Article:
Officially launching today, this book has provided a much needed reminder of God's grace along with a refreshing, encouraging perspective of the freedom I can experience with new chapters in life.

From hilarious fashion commentary to insightful worldviews, "For The Love" offers gentle yet straightforward reminders of realistic Biblical expectations in an unrealistic, Pinterest-driven world.

All that, plus Jimmy Fallon-like thank-you notes? Yes, please. (You can see how I survived the summer.)

So this book that's made me laugh, (good) cry, think more deeply, use fun phrases and get to know a new tribe of friends is now available to the public. How could I not share the news?!

"For the Love" is available at Barnes and Noble and, and you can learn more about it on Jen Hatmaker's website.




Monday, August 17, 2015

Becoming Maricelli (mar-sell-ee).

When I started this post, I was pretty hopped up on steroid medication to get rid of a sinus infection, but it in no way masked my true, unadulterated excitement about letting y'all know that I GOT MARRIED TO THE LOVE OF MY LIFE LAST WEEKEND!!!!

It's true, everybody.

And, of course, this really does mean something for everyone, not just the newest Mr. and Mrs. Maricelli (pronounced "mar-sell-ee").

  • Ok, let's start with me. (What? There are some values to this being my blog, right?) This redhead has found the one whom her soul adores (Song of Solomon 3:4). This may not be earth-shattering to those of you who know me as Girl With Many Friends or who have met Michael and seen us interact. But to those of you who are familiar with Girl Who Wouldn't Go On Third Date or Girl Who Didn't Think Anyone Was Interested in Her in High School, it's a pretty big deal, and I couldn't be happier.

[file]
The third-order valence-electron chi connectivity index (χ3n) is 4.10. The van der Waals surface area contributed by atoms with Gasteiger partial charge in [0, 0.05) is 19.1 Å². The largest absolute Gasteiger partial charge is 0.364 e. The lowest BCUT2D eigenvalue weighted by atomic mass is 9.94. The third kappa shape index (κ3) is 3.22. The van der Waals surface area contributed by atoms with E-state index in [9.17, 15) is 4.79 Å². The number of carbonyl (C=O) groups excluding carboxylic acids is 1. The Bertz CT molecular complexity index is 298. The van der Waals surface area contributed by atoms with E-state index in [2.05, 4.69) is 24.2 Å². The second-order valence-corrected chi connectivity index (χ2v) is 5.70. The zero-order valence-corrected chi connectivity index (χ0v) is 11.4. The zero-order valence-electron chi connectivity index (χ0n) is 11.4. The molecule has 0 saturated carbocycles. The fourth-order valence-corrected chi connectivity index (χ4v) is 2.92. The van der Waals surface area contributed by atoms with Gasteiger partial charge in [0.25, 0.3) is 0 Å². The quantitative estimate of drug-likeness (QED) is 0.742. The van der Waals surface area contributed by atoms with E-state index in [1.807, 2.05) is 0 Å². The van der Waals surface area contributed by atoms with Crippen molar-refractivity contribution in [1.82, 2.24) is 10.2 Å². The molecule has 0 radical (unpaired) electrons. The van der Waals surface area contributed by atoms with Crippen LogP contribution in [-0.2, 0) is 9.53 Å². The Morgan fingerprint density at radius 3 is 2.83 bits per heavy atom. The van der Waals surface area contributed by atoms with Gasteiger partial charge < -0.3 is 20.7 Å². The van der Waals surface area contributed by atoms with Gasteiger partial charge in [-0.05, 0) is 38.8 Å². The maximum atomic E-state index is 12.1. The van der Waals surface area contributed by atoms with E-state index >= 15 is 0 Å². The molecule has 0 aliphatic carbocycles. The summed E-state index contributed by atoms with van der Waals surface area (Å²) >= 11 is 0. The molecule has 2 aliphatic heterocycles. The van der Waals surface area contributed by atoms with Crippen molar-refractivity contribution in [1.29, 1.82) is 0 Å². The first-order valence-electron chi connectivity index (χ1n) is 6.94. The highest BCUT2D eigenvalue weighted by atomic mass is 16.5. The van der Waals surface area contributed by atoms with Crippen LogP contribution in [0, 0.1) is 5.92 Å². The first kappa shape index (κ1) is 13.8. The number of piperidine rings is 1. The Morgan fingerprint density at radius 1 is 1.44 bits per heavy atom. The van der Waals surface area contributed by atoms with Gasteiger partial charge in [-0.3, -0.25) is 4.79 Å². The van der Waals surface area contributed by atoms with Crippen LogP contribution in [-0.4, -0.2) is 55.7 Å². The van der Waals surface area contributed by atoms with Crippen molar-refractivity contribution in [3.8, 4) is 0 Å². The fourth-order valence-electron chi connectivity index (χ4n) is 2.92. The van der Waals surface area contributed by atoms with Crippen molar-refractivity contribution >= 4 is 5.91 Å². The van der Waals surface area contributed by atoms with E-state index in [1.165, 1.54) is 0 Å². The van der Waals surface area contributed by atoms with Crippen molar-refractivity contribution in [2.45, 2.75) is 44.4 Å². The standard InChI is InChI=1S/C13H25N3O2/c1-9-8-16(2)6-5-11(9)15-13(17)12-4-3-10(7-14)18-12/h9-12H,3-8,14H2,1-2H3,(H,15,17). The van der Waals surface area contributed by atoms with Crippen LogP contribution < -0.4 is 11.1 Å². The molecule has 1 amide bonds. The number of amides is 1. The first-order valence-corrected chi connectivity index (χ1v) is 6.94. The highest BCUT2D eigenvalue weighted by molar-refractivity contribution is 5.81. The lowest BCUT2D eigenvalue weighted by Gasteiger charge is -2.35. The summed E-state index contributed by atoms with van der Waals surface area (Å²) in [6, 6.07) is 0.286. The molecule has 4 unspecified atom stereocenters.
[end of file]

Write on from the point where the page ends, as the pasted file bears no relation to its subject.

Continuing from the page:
• Michael's commitment to the black bean brownie lyfe is now in stone. At the rehearsal dinner, he breezed past the salad, informing me in a carefree tone, "This is a MAN challenge!" His mother later told him, "You have the rest of your life for salads, Michael." With a pained look, he replied, "Trust me, I know." Your prayers are welcome and appreciated.

  • Nan, much to my surprise, told me a day or two before the wedding that she had "mixed emotions." When I reminded her she'd been trying to marry me off since I hit puberty, she informed me, "I KNOW. And I love Michael and I know yer happy and I'm happy. But I KNOW YOU SINGLE so I feel happy AND sad." It was an incredibly sweet conversation, but she immediately shifted gears when I told her we would come to see her after the wedding. "Aha. I want CAKE."

  • Both sets of our parents responded with a great balance of emotion and support, and more love than either of us could have asked for. Given that we are not at the tender age of twenty-anything, there has been some chatter about The Big Christmas Adjustment with rotating at holidays and how everyone will feel. Also, my Daddy, with tears streaming down his face during the father/daughter dance, cleared his throat and said, "Well, y'all need to come see us sometime." So of course I cried and pointed out the nearest boat. Emotions. Lots of emotions. Also, I need to be sure to take notes from Michael's mother on things like not letting his waffle get cold before he puts his butter on it, and as I've learned with this lovely sickness, being more sympathetic when he gets something first. (I could've been much nicer.)

  • My nephew is mainly concerned about two things: sleeping arrangements when we're all at Grammi and Grandpa's, and what he'll end up calling Michael. (I say it should be Uncle Michael, but Michael prefers Uncle Mike, even though we already have one in our family. "It rolls off the tongue," Michael argues.) At any rate, surely we will get those things worked out.

That said, it was a beautiful (though hot) day, and I couldn't be more thrilled to have committed to spending the rest of my life with this one who I know God created to enhance my strengths and better my weaknesses. 

Visit our wedding website for more of our story.